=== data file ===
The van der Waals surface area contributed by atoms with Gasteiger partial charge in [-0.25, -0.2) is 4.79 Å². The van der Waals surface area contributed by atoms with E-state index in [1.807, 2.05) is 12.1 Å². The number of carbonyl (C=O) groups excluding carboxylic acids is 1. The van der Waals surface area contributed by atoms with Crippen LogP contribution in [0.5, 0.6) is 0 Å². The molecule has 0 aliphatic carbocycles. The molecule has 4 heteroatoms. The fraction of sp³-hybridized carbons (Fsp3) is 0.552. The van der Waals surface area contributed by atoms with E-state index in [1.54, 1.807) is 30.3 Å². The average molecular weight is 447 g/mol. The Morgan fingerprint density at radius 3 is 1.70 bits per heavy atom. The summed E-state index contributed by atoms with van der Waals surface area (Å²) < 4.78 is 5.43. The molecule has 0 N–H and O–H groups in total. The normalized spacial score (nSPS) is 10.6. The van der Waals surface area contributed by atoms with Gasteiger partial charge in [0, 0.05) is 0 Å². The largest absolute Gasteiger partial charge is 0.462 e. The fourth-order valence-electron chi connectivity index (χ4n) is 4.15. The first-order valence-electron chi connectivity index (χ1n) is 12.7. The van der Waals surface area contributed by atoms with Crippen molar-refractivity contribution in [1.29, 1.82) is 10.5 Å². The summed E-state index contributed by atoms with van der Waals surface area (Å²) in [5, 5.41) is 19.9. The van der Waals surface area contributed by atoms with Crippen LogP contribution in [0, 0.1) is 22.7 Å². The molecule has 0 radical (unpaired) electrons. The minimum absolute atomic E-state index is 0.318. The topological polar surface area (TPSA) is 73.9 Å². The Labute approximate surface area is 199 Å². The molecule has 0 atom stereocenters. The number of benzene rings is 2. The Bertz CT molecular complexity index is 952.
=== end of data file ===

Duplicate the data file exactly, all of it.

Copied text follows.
The van der Waals surface area contributed by atoms with Gasteiger partial charge in [-0.25, -0.2) is 4.79 Å². The van der Waals surface area contributed by atoms with E-state index in [1.807, 2.05) is 12.1 Å². The number of carbonyl (C=O) groups excluding carboxylic acids is 1. The van der Waals surface area contributed by atoms with Crippen LogP contribution in [0.5, 0.6) is 0 Å². The molecule has 0 aliphatic carbocycles. The molecule has 4 heteroatoms. The fraction of sp³-hybridized carbons (Fsp3) is 0.552. The van der Waals surface area contributed by atoms with E-state index in [1.54, 1.807) is 30.3 Å². The average molecular weight is 447 g/mol. The Morgan fingerprint density at radius 3 is 1.70 bits per heavy atom. The summed E-state index contributed by atoms with van der Waals surface area (Å²) < 4.78 is 5.43. The molecule has 0 N–H and O–H groups in total. The normalized spacial score (nSPS) is 10.6. The van der Waals surface area contributed by atoms with Gasteiger partial charge in [0, 0.05) is 0 Å². The largest absolute Gasteiger partial charge is 0.462 e. The fourth-order valence-electron chi connectivity index (χ4n) is 4.15. The first-order valence-electron chi connectivity index (χ1n) is 12.7. The van der Waals surface area contributed by atoms with Crippen molar-refractivity contribution in [1.29, 1.82) is 10.5 Å². The summed E-state index contributed by atoms with van der Waals surface area (Å²) in [5, 5.41) is 19.9. The van der Waals surface area contributed by atoms with Crippen LogP contribution in [0, 0.1) is 22.7 Å². The molecule has 0 radical (unpaired) electrons. The minimum absolute atomic E-state index is 0.318. The topological polar surface area (TPSA) is 73.9 Å². The Labute approximate surface area is 199 Å². The molecule has 0 atom stereocenters. The number of benzene rings is 2. The Bertz CT molecular complexity index is 952.